1. Rhythm training using measures from the musicRecently my Advanced orchestra was learning a piece in 2/4 time with some tricky counting. I made these slides in PowerPoint and we drilled the rhythms as part of our warm-up for a couple weeks. Students quickly mastered the rhythms and it was much easier for them to learn the new music.
If there is one section that has a hard passage, we learn it together as an orchestra. In December students learned 'Appalachian Snowfall' arranged by Bob Phillips. There was a tricky passage in the violin part that needed lots of practice, so we learned it as an orchestra and all students had to pass it off in a playing test. The cello/bass parts in that piece are a little boring, so they welcomed the chance to learn a more difficult part.
2. Let the entire class learn the same difficult section.
Bushwhacker Stomp by Keith Sharp is a piece I often teach my beginners at the end of the year. All students learn the melody to help the violin section with intonation on the high E string notes:
3. Create a practice assignment that drills technique and tricky measures.When selecting music for my orchestras to play I try to pick pieces that will help students develop techniques we are learning in class. I usually select different music every year, but there is one piece that I do every year in my 2nd year intermediate class. It's called 'The Code' by Alan Silva. Students love learning to play 'The Code' because it sounds cool. It has been worth it to have students learn this piece because they get really good at extensions and high 3's in the key of A major. As students came back to school after the new year, they had a practice assignment to drill techniques and tricky measures from our music. After just one week of rehearsing these 'previews' and having students practice them at home, our piece is sounding so much better!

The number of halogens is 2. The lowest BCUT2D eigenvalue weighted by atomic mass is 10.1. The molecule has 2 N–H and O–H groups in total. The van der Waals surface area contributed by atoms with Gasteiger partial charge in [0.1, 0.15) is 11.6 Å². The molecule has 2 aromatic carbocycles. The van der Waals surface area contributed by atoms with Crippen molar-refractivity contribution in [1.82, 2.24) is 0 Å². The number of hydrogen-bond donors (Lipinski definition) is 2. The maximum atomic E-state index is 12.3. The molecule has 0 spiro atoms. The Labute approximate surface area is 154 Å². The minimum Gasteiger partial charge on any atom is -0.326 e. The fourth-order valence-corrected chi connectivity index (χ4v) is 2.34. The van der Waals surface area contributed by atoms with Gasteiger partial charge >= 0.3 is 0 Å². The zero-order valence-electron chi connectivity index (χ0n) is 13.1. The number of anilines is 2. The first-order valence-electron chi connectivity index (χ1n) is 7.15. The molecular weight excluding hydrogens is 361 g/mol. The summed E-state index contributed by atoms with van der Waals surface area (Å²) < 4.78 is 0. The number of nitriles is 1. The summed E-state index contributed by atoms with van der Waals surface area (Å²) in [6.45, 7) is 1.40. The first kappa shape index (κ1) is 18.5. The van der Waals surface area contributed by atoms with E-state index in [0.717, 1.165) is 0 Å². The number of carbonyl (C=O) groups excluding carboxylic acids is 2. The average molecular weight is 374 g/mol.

All of these previews were created with Finale, but before I had that program I used PrintMusic and it worked great. I import the music into Microsoft Publisher to add the text.